"We're going to win this game. I guarantee it."
Joe Namath, January 1969
"I'm deciding right here and now that I'm not talking to reporters -- even the ones I like -- for the rest of my career."
Keyshawn Johnson, January 2003
There's nothing like an outlandish, off-the-wall, out-of-left-field prediction to drum up viewing interest in a Super Bowl. But, really, how often can one expect to witness the impossible in a single lifetime?
The New England Patriots did upset the St. Louis Rams 33 years later.
In between, Trent Dilfer did become a "World Champion Quarterback."
Now, we're supposed to believe Keyshawn "Just Give Me the Damn Microphone" Johnson is going to boycott the media, shut it down, just like that, beginning with today's somewhat meaningful football game with 800 million potential Keyshawn Johnson replica jersey buyers watching worldwide?
"I'm pulling a Sterling
Sharpe, a Steve Carlton, a Duane Thomas. I'm done," Johnson said in his ESPN.com Super Bowl diary Friday.
That's the funniest thing to come out of Super Bowl Week, including the guy at Media Day with the Don King hair and the guy in the silk sweatsuit with the Ed Grimley hair.
(That was Al Davis? Sorry. Been a while since we've seen him around here.)
Today's Super Bowl coin toss will be conducted by members of the 1972 Miami Dolphins. Why 1972? Well, Johnson was born in 1972. It is believed to be the first and last year Johnson did not have anything to say to the media.
This week, Johnson evidently became peeved at what he perceives to be a double standard among the media -- i.e., they want him to talk and then they turn around and rip him for talking so much.
(I say evidently because that was the one-word response Dallas Cowboy running back Thomas gave when CBS' Tom Brookshier told him on-camera after Super Bowl VI, "You have a lot of speed for a big man." This was not a question, mind you. This was simply the early template for the countless TV interviewers who followed Brookshier into locker rooms without a question mark in their repertoire. Thomas, who rushed for 95 yards that day, came off as a surly if succinct media critic with his four-syllable dismissal. "Evidently." That, then, is the over/under for Keyshawn in Super Bowl XXXVII.)
If Johnson isn't talking today, he'll be the only one.
In fact, they were talking in your sleep, assuming you didn't wake before 7 a.m. to catch ESPN magazine's Sports Reporters talking about the Super Bowl, followed by "SportsCenter" talking about the Super Bowl at 7:30, followed by a special-edition, three-hour Super Bowl "Sunday NFL Countdown" at 8 a.m.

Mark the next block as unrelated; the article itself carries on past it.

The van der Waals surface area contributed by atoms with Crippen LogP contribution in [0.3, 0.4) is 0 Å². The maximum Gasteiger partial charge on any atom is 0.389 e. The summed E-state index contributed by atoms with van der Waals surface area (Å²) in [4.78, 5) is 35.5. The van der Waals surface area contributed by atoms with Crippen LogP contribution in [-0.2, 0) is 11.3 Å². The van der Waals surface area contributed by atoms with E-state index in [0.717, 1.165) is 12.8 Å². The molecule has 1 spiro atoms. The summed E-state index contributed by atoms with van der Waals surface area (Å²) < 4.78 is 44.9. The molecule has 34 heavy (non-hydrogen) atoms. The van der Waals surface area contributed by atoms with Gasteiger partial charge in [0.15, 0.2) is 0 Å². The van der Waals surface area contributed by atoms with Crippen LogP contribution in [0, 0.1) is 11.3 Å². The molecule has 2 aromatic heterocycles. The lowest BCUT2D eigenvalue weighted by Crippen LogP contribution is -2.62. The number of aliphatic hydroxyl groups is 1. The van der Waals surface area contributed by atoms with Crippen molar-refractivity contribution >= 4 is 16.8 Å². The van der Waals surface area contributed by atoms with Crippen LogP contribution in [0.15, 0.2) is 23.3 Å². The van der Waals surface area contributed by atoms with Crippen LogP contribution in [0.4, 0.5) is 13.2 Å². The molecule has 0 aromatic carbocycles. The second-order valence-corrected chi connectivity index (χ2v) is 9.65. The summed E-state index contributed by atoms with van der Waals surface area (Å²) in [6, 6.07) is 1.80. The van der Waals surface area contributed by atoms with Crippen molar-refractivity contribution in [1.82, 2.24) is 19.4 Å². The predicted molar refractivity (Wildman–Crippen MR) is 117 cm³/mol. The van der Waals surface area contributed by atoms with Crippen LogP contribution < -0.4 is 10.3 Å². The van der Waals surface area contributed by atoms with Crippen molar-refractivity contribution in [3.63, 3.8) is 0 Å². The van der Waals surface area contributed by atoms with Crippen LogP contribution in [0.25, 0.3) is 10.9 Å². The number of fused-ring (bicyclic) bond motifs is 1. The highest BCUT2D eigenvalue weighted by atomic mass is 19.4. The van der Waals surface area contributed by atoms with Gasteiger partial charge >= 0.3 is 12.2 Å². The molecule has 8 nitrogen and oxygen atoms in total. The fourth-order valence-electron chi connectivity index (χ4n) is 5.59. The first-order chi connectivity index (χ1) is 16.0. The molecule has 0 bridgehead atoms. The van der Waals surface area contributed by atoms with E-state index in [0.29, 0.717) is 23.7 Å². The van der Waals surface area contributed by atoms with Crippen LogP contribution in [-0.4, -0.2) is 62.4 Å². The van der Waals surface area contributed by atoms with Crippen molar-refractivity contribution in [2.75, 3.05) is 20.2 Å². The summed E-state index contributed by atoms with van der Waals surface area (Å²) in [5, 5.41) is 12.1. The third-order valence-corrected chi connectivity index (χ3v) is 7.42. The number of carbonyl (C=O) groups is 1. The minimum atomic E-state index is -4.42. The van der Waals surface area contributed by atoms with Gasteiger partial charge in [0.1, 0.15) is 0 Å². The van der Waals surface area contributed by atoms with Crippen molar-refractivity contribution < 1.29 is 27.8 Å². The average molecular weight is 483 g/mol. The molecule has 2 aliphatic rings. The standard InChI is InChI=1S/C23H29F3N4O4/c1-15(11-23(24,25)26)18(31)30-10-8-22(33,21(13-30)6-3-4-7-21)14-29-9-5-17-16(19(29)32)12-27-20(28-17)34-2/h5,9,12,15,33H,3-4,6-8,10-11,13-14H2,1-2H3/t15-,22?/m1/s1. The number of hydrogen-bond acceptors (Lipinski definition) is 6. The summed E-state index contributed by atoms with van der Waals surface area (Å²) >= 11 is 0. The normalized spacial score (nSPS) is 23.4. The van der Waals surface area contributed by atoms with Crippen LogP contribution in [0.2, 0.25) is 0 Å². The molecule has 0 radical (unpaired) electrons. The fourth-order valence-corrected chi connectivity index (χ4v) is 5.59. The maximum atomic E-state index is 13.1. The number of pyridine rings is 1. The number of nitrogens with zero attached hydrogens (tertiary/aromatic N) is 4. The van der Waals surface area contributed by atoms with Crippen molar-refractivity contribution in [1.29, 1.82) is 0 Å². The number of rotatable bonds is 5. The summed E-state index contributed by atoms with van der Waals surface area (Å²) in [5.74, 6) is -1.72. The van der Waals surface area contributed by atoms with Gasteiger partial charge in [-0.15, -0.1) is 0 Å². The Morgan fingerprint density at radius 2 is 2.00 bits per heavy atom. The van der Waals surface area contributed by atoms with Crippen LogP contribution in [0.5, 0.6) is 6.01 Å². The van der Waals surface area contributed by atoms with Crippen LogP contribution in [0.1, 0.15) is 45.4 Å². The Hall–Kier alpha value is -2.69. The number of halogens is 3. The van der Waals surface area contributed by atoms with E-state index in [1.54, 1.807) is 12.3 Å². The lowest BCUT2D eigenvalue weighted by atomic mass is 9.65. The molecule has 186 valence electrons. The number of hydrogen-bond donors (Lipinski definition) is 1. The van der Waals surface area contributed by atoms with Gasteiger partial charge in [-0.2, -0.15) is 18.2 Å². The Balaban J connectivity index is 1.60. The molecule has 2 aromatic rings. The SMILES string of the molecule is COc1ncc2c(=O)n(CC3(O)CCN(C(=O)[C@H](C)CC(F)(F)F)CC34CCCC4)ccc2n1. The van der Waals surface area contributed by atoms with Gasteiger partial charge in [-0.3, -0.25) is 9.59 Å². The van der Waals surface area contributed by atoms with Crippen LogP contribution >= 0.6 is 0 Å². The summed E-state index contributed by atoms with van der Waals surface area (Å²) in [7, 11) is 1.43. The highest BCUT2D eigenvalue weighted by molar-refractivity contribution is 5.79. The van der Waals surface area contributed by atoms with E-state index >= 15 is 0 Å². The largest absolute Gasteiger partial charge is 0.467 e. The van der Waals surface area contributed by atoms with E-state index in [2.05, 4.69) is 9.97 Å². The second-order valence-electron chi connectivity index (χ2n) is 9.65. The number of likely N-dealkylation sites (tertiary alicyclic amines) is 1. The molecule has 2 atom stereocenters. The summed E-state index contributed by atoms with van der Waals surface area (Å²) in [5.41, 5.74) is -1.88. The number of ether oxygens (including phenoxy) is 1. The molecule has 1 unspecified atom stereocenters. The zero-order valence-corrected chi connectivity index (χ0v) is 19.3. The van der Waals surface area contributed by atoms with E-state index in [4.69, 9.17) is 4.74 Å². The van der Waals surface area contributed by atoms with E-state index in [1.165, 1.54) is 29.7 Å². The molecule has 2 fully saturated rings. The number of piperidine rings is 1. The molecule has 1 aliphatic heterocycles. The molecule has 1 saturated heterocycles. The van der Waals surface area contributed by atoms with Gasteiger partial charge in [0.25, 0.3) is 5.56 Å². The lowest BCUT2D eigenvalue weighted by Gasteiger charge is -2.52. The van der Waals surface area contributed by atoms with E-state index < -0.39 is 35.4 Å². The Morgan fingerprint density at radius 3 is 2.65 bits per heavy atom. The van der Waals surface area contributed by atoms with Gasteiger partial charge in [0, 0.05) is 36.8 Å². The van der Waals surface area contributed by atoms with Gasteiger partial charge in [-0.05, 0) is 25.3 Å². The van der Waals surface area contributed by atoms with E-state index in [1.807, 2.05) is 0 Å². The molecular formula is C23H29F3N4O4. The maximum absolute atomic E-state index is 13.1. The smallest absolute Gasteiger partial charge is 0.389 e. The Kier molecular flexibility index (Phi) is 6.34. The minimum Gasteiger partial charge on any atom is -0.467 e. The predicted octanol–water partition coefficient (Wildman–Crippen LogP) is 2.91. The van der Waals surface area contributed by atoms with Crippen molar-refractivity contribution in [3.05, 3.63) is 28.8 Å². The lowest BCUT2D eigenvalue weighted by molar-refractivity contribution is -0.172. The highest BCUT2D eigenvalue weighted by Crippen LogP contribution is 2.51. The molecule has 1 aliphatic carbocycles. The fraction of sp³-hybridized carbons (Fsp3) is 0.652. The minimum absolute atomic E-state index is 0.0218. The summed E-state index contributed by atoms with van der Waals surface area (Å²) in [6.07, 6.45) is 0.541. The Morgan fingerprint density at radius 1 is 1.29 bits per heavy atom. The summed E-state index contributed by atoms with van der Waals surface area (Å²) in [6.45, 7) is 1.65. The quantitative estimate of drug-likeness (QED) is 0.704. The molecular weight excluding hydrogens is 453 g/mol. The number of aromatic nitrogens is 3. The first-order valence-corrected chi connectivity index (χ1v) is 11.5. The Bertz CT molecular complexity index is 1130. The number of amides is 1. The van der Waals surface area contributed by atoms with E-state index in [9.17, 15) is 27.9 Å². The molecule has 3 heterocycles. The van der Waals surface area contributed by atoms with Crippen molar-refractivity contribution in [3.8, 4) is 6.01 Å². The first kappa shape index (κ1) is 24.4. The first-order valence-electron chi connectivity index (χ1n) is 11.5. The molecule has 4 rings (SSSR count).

Included among these breathless three hours will be:
Denver tight end Shannon Sharpe, the NFL's pre-eminent talker, talking about his Super Bowl experiences ("This week I contributed to Keyshawn's media boycott when I said I was rooting for the Raiders because I don't want him to win a Super Bowl") and his future ("I can't get too excited about this rumored reunion with Elvis Grbac, let me tell you").
A feature on what really goes on among players in the tunnel just before team introductions. (Could it be they ... oh, I don't know
Sean Salisbury, who wrote the book on how to get ahead at ESPN and it's called "How to Succeed by Shouting Louder Than John Clayton," will be joined by Mike Golic and Mark Schlereth on the flight deck of the USS Stennis, where they will run through demonstration plays with members of the aircraft carrier's crew. And, if it is truly committed to protecting America's best interests, the Stennis will rev up while Salisbury is barking signals and chart a course to somewhere within shouting range of Tierra del Fuego.
Kenny Mayne will reveal his choice as the worst player to ever win a Super Bowl. So much negativity on this glorious day when either Davis or Malcolm Glazer will be proclaimed Mastermind of the Universe.
At 11, ESPN will hand off to ABC for four more hours of talk, before the Super Bowl kicks off shortly after 3, pitting the Oakland Raiders and Tampa Bay Buccaneers in a grimy, gritty, winner-take-all lead-in to a new talk show.
That's what the Super Bowl has become at 37 as it approaches middle age: the warmup act for Jimmy Kimmel's late-night talk show, which will debut in the Eastern and Central time zones immediately after the Super Bowl and at 9 p.m. in Southern California. In case you hadn't heard, ABC will devote two segments to Kimmel during its pregame show, even dragging in Raider linebacker Bill Romanowski for a double-barreled round of hype -- plugging the big game and the bigger talk-show debut in the kind of two-for-one "synergy" maneuver Disney simply cannot get enough of.
Without a piece of the NFL television pie, NBC can't compete with ABC on the football field. But on the late-night comedy stage? Bring it on, the peacock says, and the peacock will -- offering a 20-minute special-edition "Saturday Night Live" to compete with the Super Bowl halftime show.
The individual matchups are intriguing. Shania Twain or Tina Fey? No Doubt or Jimmy Fallon? As long as "SNL" stays with its bread and butter -- "Weekend Update" is pretty much the whole ballgame these days -- NBC might lure some viewers. To put it another way: Either NBC keeps "Brian Fellow's Safari Planet" on the bench or Shania is never going to sound better.
Then, after two more quarters of football filler, we shall see and hear if Broadway Keyshawn is a man of his final words to the media.
Just a thought: Suppose Johnson catches the winning touchdown pass in the final seconds. With the world watching and listening, is he really going to hold up his hands, shake his head, uh-uh, no way, no comment, I'm outta here?
"I'm done laughing at [the media] because I'm just done," Johnson wrote at the end of his diary entry. "Unless they change my mind for me. We'll see."
Is Keyshawn the kind of guy who'd break a promise less than 72 hours old just to get in the last word?